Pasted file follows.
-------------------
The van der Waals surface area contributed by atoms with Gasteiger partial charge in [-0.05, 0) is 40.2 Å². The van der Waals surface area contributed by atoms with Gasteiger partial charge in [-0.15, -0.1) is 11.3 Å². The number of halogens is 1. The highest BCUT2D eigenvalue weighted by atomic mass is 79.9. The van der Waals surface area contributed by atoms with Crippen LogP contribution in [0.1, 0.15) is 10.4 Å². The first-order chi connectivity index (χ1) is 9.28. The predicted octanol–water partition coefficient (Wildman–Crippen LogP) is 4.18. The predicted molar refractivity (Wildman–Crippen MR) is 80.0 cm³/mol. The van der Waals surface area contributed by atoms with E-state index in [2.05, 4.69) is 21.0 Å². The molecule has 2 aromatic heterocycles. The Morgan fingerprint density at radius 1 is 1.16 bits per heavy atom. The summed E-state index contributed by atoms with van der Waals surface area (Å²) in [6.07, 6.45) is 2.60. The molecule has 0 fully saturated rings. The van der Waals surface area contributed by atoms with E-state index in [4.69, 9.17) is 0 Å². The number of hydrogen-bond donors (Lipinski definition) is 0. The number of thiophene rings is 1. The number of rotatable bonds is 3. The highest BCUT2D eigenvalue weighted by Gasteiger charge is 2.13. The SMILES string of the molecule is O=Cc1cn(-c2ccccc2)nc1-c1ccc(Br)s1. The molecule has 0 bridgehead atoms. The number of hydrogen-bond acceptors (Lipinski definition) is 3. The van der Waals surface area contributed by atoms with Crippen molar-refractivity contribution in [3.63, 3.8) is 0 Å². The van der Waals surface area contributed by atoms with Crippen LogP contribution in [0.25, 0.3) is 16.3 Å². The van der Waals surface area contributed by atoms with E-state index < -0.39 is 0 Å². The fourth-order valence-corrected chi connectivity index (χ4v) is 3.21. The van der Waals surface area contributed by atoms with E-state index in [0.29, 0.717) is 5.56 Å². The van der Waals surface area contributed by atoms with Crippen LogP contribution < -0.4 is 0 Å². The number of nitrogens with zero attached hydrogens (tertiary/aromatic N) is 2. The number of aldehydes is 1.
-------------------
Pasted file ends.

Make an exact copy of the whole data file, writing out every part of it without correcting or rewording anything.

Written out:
The van der Waals surface area contributed by atoms with Gasteiger partial charge in [-0.05, 0) is 40.2 Å². The van der Waals surface area contributed by atoms with Gasteiger partial charge in [-0.15, -0.1) is 11.3 Å². The number of halogens is 1. The highest BCUT2D eigenvalue weighted by atomic mass is 79.9. The van der Waals surface area contributed by atoms with Crippen LogP contribution in [0.1, 0.15) is 10.4 Å². The first-order chi connectivity index (χ1) is 9.28. The predicted octanol–water partition coefficient (Wildman–Crippen LogP) is 4.18. The predicted molar refractivity (Wildman–Crippen MR) is 80.0 cm³/mol. The van der Waals surface area contributed by atoms with E-state index in [2.05, 4.69) is 21.0 Å². The molecule has 2 aromatic heterocycles. The Morgan fingerprint density at radius 1 is 1.16 bits per heavy atom. The summed E-state index contributed by atoms with van der Waals surface area (Å²) in [6.07, 6.45) is 2.60. The molecule has 0 fully saturated rings. The van der Waals surface area contributed by atoms with E-state index in [4.69, 9.17) is 0 Å². The number of hydrogen-bond donors (Lipinski definition) is 0. The number of thiophene rings is 1. The number of rotatable bonds is 3. The highest BCUT2D eigenvalue weighted by Gasteiger charge is 2.13. The SMILES string of the molecule is O=Cc1cn(-c2ccccc2)nc1-c1ccc(Br)s1. The molecule has 0 bridgehead atoms. The number of hydrogen-bond acceptors (Lipinski definition) is 3. The van der Waals surface area contributed by atoms with Crippen molar-refractivity contribution in [3.63, 3.8) is 0 Å². The van der Waals surface area contributed by atoms with Crippen LogP contribution in [0.25, 0.3) is 16.3 Å². The van der Waals surface area contributed by atoms with E-state index < -0.39 is 0 Å². The fourth-order valence-corrected chi connectivity index (χ4v) is 3.21. The van der Waals surface area contributed by atoms with E-state index in [0.29, 0.717) is 5.56 Å². The van der Waals surface area contributed by atoms with Crippen LogP contribution < -0.4 is 0 Å². The number of nitrogens with zero attached hydrogens (tertiary/aromatic N) is 2. The number of aldehydes is 1.